What Is DDoS Attack Protection?
Unfortunately, the term “DDoS attack” has become quite familiar to those who operate company or organization websites – and even those who read or watch the news. DDoS (Distributed Denial of Service) blasts have become so common that around half of all firms surveyed by IT research companies say they’ve been a target over the last year. And even though news stories focus on the large financial institutions, payment providers and media outlets who often suffer through extended DDoS issues, everyone with a website is a potential target, from colleges to small businesses.
That’s why the term – and the necessity of putting effective DDoS attack protection in place – has become so familiar to those responsible for their company’s IT operations. It’s also a major concern for the executives who could be facing costs of anywhere from $5,000 to $500,000 for every hour that a DDoS against their data centers or web servers is underway.
What is DDoS Attack Protection?
“DDoS attack protection” is a two-pronged strategy, used to fight large-scale traffic blasts which would otherwise disrupt a website’s ability to serve legitimate users. The two important components are DDoS prevention and DDoS mitigation; prevention involves “hardening” a server installation or data center against the most common methods of infiltration and monitoring for signs of an attack, while mitigation describes ways to divert malicious traffic so it cannot bog down or completely stop website and server operation.
Neither method can independently protect against a DDoS. Steps to prevent problems are crucial, of course, and can stop some attacks before they begin. Once it’s “too late,” though, the clock starts ticking on website downtime and the costs of bringing the situation under control mount rapidly.
Key Steps in DDoS Attack Protection
There are many different levels of sophistication in DDoS attacks. Some are relatively small and “simple” floods of malicious traffic which may be able to be blunted by measures like the proper use of firewalls, load balancing and a maintaining a large surplus of bandwidth. Others target vulnerable protocols or ports like ICMP or UDP port 53 (used for DNS queries) which can often be blocked or closed without affecting server operations. Dedicated software can monitor the nature and volume of traffic to allow automatic or manual blocking of questionable queries or requests.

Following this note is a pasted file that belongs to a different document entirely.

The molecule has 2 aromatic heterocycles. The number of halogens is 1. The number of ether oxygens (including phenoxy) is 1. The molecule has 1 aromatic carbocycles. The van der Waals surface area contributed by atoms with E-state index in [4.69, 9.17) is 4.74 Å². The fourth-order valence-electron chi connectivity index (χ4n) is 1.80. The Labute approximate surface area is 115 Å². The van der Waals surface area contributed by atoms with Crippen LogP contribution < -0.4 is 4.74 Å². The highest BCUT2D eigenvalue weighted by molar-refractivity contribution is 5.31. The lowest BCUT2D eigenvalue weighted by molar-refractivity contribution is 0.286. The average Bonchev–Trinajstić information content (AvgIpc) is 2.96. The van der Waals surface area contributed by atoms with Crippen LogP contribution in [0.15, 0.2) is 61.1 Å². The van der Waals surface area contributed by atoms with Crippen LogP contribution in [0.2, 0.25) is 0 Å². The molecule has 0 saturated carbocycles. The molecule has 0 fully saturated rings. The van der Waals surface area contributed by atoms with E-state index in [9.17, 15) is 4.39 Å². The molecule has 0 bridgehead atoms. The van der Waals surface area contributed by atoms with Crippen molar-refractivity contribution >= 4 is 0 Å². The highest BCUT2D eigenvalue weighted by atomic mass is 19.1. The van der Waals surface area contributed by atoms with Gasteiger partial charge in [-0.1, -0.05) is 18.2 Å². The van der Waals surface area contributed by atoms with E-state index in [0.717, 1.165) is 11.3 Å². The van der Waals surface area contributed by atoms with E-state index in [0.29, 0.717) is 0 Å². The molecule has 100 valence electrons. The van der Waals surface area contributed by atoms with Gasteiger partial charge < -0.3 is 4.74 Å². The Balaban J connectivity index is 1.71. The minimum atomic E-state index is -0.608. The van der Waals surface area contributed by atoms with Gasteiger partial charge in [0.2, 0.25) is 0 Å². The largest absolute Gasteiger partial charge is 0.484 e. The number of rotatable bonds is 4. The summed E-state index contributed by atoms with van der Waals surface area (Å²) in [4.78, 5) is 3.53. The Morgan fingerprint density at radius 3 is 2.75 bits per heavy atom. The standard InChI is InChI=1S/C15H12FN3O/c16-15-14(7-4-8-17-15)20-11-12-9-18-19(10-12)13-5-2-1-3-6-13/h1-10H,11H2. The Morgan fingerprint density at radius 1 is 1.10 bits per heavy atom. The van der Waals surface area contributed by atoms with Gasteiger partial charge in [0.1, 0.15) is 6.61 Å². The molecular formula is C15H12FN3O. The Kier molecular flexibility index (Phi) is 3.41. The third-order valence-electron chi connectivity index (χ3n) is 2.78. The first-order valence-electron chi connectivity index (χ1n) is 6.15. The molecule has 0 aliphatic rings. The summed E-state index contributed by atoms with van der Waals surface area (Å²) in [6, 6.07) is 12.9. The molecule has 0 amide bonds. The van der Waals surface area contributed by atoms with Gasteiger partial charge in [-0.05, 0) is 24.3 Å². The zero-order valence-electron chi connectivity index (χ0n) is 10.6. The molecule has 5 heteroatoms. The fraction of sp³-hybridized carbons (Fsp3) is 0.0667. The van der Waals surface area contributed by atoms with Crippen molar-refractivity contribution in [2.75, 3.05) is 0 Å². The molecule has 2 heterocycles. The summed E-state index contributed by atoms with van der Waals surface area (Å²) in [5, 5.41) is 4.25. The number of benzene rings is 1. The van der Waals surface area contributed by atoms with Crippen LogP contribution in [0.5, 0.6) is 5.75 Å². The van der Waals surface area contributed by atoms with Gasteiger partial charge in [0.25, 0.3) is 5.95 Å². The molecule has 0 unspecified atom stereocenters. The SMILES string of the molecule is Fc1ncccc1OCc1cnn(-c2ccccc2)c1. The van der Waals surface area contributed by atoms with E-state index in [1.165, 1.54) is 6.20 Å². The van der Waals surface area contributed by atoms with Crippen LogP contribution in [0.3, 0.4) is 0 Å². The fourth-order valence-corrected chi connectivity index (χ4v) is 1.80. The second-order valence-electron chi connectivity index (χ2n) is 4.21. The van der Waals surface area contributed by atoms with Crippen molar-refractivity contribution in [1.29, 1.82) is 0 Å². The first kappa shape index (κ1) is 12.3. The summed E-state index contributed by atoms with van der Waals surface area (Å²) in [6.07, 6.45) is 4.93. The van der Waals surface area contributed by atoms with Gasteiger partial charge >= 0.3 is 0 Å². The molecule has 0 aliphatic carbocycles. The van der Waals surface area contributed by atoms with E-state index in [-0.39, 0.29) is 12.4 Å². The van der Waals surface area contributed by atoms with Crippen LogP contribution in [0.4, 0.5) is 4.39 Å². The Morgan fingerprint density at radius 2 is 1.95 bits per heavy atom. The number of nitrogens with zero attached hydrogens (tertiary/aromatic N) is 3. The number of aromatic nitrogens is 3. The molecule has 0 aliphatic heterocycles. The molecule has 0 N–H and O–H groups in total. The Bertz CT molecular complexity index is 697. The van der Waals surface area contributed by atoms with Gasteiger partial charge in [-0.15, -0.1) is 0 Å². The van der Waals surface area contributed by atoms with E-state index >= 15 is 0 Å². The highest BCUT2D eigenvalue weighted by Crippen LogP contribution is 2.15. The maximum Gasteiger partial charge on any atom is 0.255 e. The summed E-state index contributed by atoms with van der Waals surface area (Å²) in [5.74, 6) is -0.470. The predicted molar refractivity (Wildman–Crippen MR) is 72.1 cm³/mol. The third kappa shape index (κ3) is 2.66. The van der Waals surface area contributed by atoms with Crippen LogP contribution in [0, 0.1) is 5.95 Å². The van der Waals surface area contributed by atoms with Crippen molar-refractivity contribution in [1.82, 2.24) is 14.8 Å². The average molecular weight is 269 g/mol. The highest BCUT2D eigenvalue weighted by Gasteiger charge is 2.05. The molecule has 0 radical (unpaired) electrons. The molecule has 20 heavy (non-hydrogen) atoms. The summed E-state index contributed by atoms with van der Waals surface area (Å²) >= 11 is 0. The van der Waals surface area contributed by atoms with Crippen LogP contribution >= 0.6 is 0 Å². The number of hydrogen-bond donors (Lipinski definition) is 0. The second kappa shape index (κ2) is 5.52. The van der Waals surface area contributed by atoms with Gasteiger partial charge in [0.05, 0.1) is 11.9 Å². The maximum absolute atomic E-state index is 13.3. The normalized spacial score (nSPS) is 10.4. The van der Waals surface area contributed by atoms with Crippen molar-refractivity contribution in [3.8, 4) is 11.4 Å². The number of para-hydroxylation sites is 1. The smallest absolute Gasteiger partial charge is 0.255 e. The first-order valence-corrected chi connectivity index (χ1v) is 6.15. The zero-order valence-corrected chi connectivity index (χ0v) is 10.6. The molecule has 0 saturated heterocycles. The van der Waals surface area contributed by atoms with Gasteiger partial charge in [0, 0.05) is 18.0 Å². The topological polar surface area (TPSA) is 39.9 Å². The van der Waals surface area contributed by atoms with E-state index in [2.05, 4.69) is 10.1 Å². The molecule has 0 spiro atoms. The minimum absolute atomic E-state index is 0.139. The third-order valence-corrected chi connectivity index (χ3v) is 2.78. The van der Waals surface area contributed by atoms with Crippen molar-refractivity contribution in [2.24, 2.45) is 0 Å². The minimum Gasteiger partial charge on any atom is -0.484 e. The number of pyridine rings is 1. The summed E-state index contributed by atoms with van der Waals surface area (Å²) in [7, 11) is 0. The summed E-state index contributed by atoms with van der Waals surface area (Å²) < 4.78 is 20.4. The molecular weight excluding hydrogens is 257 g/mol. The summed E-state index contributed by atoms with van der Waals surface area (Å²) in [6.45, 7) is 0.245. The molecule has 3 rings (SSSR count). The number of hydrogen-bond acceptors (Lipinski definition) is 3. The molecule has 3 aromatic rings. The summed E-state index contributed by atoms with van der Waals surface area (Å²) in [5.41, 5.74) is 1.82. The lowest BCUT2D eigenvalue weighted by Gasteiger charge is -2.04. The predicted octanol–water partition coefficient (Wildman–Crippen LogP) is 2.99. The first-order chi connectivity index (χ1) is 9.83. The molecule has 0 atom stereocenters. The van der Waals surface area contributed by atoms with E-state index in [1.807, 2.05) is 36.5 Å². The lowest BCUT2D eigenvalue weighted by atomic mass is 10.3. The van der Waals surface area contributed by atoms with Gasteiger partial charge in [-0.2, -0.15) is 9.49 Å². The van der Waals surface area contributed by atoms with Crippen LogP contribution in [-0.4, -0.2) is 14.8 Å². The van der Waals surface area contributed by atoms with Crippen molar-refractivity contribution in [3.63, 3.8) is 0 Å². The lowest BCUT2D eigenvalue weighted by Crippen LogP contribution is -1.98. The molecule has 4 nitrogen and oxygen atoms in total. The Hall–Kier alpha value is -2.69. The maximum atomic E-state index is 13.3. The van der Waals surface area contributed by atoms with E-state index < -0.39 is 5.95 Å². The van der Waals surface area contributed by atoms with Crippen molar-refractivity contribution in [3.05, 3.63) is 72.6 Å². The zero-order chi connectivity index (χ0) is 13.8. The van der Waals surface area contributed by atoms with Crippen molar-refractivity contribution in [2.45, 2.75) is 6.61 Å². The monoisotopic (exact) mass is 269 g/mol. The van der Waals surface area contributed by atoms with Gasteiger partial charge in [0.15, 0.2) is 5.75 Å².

All are important steps in DDoS attack protection from the standpoint of prevention, but most won’t help in the event of large brute-force attacks or more dangerous pinpoint strikes against applications. That’s where the second level of protection comes in: DDoS attack mitigation. An enormous flood of malicious traffic can take down a server in minutes or even seconds, so an effective plan to handle all of that traffic is the key to keeping websites functioning in the midst of a DDoS. That plan involves diverting and “scrubbing” the traffic.
There are hardware solutions which can be installed in data centers which can handle the task, at least some of the time. Unfortunately they’re extremely expensive to purchase and operate, and they still won’t be able to deal with many of today’s high-volume attacks which eat up all available bandwidth in a flash.
The preferable solution is to use an off-site DDoS cloud mitigation service which is able to field the enormous flood of traffic often used to conduct an attack. When a DDoS is detected, all traffic is diverted away from the data center and into the cloud, where the mitigation service analyzes and categorizes each request originally destined for the server. Malicious traffic is refused and never gets near its target, while only legitimate traffic is allowed access. With this method of DDoS attack protection, websites remain online and servers remain active while the negative effects of the DDoS are thwarted.
DDoS attack prevention isn’t something which should be an afterthought, simply left in the hands of an ISP or IT staff which promises to be able to handle all issues. It’s up to management and ownership to ensure that an effective plan encompassing both prevention and mitigation is in place, and is sufficient to prevent the enormous financial losses a DDoS can quickly cause.
Sharktech is a private company founded in 2003 by CEO and DDoS Protection Pioneer Tim Timrawi. The company has more than 25 employees throughout its headquarters in Las Vegas, Nevada, and data center facilities in Los Angeles, CA, Denver, CO, Chicago, IL, and Amsterdam, Netherlands.